Most garden buildings come under permitted development rights, which means you don’t need planning permission. Good news if you’re planning to add a shed, summer house, log cabin or home office to your garden. But how do you know if you need planning permission?
Check out our quick infographic guide below to find out:
8 reasons you might need planning permission
If you’re unsure whether your proposed garden building requires planning permission, check with your local authority before you begin. Here are some of the most common reasons you may need to apply:
- Your shed is larger than the permitted size. For example, the maximum eaves height must not exceed 2.5m.
- Your garden building takes up more than 50% of your garden.
- You’re planning to use the garden building as self-contained living accommodation.
- It will be the main premises of a registered business.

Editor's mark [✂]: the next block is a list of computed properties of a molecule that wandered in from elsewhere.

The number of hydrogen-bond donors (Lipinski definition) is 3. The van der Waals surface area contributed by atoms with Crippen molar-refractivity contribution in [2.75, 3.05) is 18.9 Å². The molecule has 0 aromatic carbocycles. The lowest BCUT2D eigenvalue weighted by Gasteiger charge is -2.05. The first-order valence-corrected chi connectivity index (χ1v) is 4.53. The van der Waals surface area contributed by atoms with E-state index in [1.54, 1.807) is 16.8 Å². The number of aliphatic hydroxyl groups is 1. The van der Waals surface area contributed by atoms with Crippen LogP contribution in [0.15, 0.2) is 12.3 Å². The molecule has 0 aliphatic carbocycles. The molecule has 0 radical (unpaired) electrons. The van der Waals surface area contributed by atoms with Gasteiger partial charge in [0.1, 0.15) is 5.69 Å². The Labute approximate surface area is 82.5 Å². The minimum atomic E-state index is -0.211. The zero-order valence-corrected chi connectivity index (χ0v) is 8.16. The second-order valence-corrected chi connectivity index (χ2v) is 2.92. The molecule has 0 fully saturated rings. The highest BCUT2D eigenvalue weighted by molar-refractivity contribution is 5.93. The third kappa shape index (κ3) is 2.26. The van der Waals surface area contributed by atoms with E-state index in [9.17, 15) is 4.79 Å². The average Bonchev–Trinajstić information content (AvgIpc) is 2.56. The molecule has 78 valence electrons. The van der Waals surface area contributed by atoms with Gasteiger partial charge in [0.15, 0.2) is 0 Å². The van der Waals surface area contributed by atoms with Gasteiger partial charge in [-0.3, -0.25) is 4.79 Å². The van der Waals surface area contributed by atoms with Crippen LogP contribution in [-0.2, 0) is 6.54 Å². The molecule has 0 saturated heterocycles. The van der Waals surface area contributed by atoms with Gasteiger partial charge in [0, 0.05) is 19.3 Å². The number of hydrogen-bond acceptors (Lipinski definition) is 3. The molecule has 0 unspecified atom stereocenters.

- You want to put the building in your front garden.
- Your garden building has an area of more than 10sq metres and will be erected more than 20m from your house.
- It will sit in the grounds of a listed building, in an Area of Outstanding Natural Beauty or in a conservation area.
- You live in Scotland or Northern Ireland.
- Also check that Permitted Development Rights for outbuildings are intact and have not been removed by condition or an Article 4 direction.
Not sure if some of the criteria we’ve mentioned affects you? Don’t be put off. Your local authority planning department will be happy to discuss your ideas and it’s incredibly easy to apply for planning permission online via www.planningportal.co.uk
For more information, download our free comprehensive guide to planning permission.
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